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Opinion  

Opinion: Warnings better than roadblocks when it comes to travel restrictions

Warnings over roadblocks

The publicity and warnings about the police enforcement of regional travel bans in B.C. will probably have a lot more impact than the actual checkpoints.

As officials have noted, most people are following the rules, so the enforcement of the new mandatory emergency program order is aimed at a minority that still hasn’t processed the recommendations, guidelines and advisories. Two weeks of consternation about the increased ­stringency has given them plenty of ­warning.

So the actual checkpoints are unlikely to turn into any kind of dragnet roundup of “non-essential travellers.”

And Friday’s description of how they will work suggests they’ll be set up with a light touch. Pulling over and interrogating large numbers of drivers on a major ­highways looked unlikely right from the start. It would have turned into something resembling this week’s pop-up AstraZeneca clinics. (Gridlock.)

As with CounterAttack, the risk of encountering a checkpoint will deter more people than the actual checks.

It will take up a lot of police resources, but they had to follow up the warning with some enforcement.

Public Safety Minister Mike Farnworth filled in the details of what was announced last week. With the five health authorities on which the restriction is based now ­configured into three, the checkpoints will be few and far between. There will be none on Vancouver Island. B.C. Ferries staff inquire if a customer’s trip is ­essential and police attend only if required.

Farnworth put much emphasis on one location: Hope, near where the Trans Canada branches into the Coquihalla, the Fraser Canyon and the Hope-Princeton.

The ban on travel among three B.C. regions (Vancouver Island, Lower Mainland, and north and east of Hope) is supposed to last until May 25, although that could depend on the case count.

There are 21 exemptions that describe essential travel. RCMP will be the only police staffing the checkpoints and they will do so on a restricted basis. They can ask just for ID and the reason for travel and can’t engage in arbitrary vehicle or street checks.

Drivers will not have to provide documentation of their ­reason for travel. If police decide a trip is ­non-essential, they will ask the driver to turn around. The fine only applies if there is non-compliance.

There will be advance warning on highways of the road checks. Farnworth pictured it as follows: “You start to see signs there is a road check up ahead, several kilometres before you actually get to the road check. You’ll be able to turn around if you realize ‘maybe my travel’s not that essential.’ ”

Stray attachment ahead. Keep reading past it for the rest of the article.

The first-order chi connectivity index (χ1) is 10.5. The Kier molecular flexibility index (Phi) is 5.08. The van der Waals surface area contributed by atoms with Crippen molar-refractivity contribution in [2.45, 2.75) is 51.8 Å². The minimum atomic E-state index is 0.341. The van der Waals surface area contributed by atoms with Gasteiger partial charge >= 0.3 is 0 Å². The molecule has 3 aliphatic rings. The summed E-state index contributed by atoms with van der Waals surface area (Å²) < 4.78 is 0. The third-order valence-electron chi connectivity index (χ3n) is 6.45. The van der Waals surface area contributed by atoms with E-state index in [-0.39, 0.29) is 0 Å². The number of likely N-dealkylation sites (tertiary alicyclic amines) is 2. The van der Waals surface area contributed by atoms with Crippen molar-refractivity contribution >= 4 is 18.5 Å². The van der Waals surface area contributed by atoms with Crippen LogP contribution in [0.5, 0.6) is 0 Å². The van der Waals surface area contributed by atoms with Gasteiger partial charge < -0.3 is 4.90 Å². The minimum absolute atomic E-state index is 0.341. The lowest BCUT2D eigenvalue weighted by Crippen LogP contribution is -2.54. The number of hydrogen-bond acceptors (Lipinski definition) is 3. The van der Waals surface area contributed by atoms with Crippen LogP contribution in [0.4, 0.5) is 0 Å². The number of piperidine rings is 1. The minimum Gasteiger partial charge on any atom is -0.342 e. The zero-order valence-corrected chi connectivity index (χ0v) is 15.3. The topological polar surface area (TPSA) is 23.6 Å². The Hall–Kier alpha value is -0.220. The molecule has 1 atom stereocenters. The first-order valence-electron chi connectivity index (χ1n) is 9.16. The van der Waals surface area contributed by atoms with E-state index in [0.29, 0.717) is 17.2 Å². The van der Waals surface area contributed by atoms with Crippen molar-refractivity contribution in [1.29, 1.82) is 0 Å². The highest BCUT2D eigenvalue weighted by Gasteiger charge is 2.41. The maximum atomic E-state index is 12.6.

The B.C. Liberal Opposition said it puts police in the position of determining whether travel is essential and continues the confusion.

Liberal critic MLA Mike Morris said Premier John Horgan first blurted out the travel ban 11 days ago and “there’s still only confusion.” People travelling for ­medical reasons shouldn’t be stressed about convincing police of their reason, he said. He said it was ridiculous that the Alberta border remains open and that there will be no checkpoints for airline passengers.

Alberta’s case count is currently higher than B.C.’s, but the B.C. government has resisted clamping down on inter-provincial travel, for undisclosed legal reasons. There are advisories, warnings and pleas not to cross, but it’s not mandatory and there won’t be enforcement.

That same regime applies to all travel within health authorities.

Farnworth said only: “The issue of the border is a complicated one.”

Friday was the third announcement of the mandatory travel restrictions.

Premier John Horgan issued the first warning on April 19. He outlined the roadcheck enforcement of the new health order, said B.C. Ferries was going to stop carrying RVs and campers, and discussed how the hotel industry was being asked to stop bookings from out-of-region guests. (Cancelling and refusing hotel bookings is not covered in the actual emergency order; hosts are being asked to do it ­voluntarily.)

Farnworth filled in more details a week ago and again Friday.

Three separate warnings, highway signs saying they’re up ahead, and a year’s worth of discouraging any kind of travel. Anyone who gets caught at one of these checkpoints likely deserves it.

All the tough talk will accomplish at least as much as the checkpoints will. Plus it appeals to everyone observing the rules, which is a large part of why they’re in force.

Les Leyne is a columnist with the Victoria Times Colonist



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